Zarko and I traveled together in Yugoslavia before the wars and then in Serbia and Bosnia with Peter Handke between the wars. Our books Repetitions and Vampires & A Reasonable Dictionary are records of those travels.

I translated five of the essays, one of which seems especially topical today in a United States falling into disunion. What power there is in difference, Handke’s discourse on hats proclaims.

 

Head Coverings in Skopje

by Peter Handke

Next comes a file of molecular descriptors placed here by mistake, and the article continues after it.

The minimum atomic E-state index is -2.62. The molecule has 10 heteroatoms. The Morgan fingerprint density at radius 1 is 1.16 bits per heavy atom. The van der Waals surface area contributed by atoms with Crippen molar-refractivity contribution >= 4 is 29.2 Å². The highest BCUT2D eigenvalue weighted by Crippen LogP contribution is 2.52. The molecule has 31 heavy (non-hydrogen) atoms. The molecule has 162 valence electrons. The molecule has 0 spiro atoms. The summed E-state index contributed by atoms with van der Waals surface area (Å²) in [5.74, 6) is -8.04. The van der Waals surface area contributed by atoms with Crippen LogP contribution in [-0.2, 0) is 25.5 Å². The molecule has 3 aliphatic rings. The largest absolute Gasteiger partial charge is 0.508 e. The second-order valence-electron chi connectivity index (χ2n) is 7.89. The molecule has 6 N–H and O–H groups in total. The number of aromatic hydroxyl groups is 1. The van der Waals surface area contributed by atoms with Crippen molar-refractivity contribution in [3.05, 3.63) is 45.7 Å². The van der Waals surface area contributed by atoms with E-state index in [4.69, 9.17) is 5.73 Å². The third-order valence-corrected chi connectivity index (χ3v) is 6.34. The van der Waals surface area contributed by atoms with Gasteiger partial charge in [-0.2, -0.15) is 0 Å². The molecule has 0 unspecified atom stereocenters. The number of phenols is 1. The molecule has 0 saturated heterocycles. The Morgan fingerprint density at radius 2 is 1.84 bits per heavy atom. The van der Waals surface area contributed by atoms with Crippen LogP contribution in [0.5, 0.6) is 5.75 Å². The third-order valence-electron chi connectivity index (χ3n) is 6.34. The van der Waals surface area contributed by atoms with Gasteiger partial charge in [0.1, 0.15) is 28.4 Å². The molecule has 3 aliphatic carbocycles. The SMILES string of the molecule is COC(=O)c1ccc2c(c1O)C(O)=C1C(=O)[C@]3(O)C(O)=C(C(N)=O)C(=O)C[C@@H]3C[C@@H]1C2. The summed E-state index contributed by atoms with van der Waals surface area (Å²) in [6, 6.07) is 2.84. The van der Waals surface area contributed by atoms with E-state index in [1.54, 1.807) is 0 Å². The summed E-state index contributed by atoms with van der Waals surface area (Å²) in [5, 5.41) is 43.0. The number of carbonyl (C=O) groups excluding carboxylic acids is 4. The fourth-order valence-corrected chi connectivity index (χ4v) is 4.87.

A possible minor epic: of the various head coverings of the passersby in large cities, as, for example, in Skopje in Macedonia/Yugoslavia on December 10, 1987. There were even, right in the metropolis, those “Passe-Montagne”or mountain-climbing caps, covering the nose below and the forehead above and leaving only the eyes uncovered, and among them the bicycle-cart drivers with black little Moslem caps glued to their skulls, while next to them at the edge of the street an old man said goodby to his daughter or niece from Titograd/Montenegro or Vipava/Slovenia, multiple steep gables in his hood, an Islamic window and capital ornament (his daughter or niece cried). It was snowing in southernmost Yugoslavia and thawing at the same time. And then a man passed by with a white, crocheted forage cap shot through with oriental patterns under the dripping snow, followed by a blond girl with a thick bright stocking cap (topped by a tassel), followed immediately by a bespectacled man with a beret, a dark blue stem on top, followed by the beret of a long-legged soldier and by a pair of peaked police caps with concave surfaces. A man walked past then with a fur cap, earlaps turned up, in the midst of swarms of women wearing black cloths over their heads. After that a man with a checked fez — slung over his ear, in magpie black and white, Parzival’s half-brother, piebald Feirefiz. His companion carried a leather-and-fur cap, and after them came a child with a black-and-white ear band. The child was followed by a man with a salt-and-pepper hat, a black-market magnate suavely making his way along the Macedonian bazaar street in the slushy snow. The troop of soldiers then, with the Tito-star on the prows of their caps. After them a man with a brown-wool Tyrolean hat, front brim turned down, the back brim turned straight up, a silver badge on the side. A little girl hopping by with a bright deerskin hood, lined. A man with a whitish-gray shepherd’s hat wound by a red band. A fat woman with a linen-white cook’s scarf, fringed in the back. A young man with a multi-layered leather cap, each layer a different color. A man pushed a cart and had a plastic cap over his ears, his chin wrapped in a Palestinian scarf. One man walked along then with a rose-patterned cap, and gradually even the bareheaded passersby seemed to be equipped with head coverings — hair itself a covering. Child, carried, with a night cap, intersected by woman with slanted, broadly sweeping movie hat: there was no keeping up with the variety. A beauty in glasses walked past with a pale violet Borsalino hat and sauntered around the corner, followed by a very small woman with a towering cable-knit hat she had knitted herself, followed by an infant with a sombrero on its still open fontanel, carried by a girl with an oversized beret made in Hongkong. A boy with a shawl around his neck and ears. An older boy with skier’s earmuffs, logo TRICOT. And so on.  That beautiful And so on. That beautiful And so on.